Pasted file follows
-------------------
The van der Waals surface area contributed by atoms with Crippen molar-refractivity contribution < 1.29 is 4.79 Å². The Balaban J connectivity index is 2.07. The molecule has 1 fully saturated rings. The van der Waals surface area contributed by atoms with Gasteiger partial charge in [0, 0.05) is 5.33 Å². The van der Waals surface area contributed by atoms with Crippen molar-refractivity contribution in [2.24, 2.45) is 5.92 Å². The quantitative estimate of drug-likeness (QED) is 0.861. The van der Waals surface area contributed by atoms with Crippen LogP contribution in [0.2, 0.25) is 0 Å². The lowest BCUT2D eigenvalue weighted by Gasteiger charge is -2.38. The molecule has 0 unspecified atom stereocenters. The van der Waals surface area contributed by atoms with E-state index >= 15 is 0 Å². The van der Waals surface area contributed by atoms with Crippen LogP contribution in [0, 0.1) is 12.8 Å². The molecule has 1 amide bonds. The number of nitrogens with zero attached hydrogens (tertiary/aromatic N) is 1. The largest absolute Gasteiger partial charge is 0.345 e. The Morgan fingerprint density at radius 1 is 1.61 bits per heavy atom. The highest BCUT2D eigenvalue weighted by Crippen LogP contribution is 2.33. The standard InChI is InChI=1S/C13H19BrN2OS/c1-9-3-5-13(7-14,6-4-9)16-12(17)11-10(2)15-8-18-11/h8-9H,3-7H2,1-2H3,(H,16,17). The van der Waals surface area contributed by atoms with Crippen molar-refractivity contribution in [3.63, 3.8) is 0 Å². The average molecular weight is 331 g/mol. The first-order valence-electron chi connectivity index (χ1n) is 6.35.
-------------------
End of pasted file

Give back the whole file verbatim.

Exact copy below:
The van der Waals surface area contributed by atoms with Crippen molar-refractivity contribution < 1.29 is 4.79 Å². The Balaban J connectivity index is 2.07. The molecule has 1 fully saturated rings. The van der Waals surface area contributed by atoms with Gasteiger partial charge in [0, 0.05) is 5.33 Å². The van der Waals surface area contributed by atoms with Crippen molar-refractivity contribution in [2.24, 2.45) is 5.92 Å². The quantitative estimate of drug-likeness (QED) is 0.861. The van der Waals surface area contributed by atoms with Crippen LogP contribution in [0.2, 0.25) is 0 Å². The lowest BCUT2D eigenvalue weighted by Gasteiger charge is -2.38. The molecule has 0 unspecified atom stereocenters. The van der Waals surface area contributed by atoms with E-state index >= 15 is 0 Å². The van der Waals surface area contributed by atoms with Crippen LogP contribution in [0, 0.1) is 12.8 Å². The molecule has 1 amide bonds. The number of nitrogens with zero attached hydrogens (tertiary/aromatic N) is 1. The largest absolute Gasteiger partial charge is 0.345 e. The Morgan fingerprint density at radius 1 is 1.61 bits per heavy atom. The highest BCUT2D eigenvalue weighted by Crippen LogP contribution is 2.33. The standard InChI is InChI=1S/C13H19BrN2OS/c1-9-3-5-13(7-14,6-4-9)16-12(17)11-10(2)15-8-18-11/h8-9H,3-7H2,1-2H3,(H,16,17). The van der Waals surface area contributed by atoms with Crippen molar-refractivity contribution in [3.63, 3.8) is 0 Å². The average molecular weight is 331 g/mol. The first-order valence-electron chi connectivity index (χ1n) is 6.35.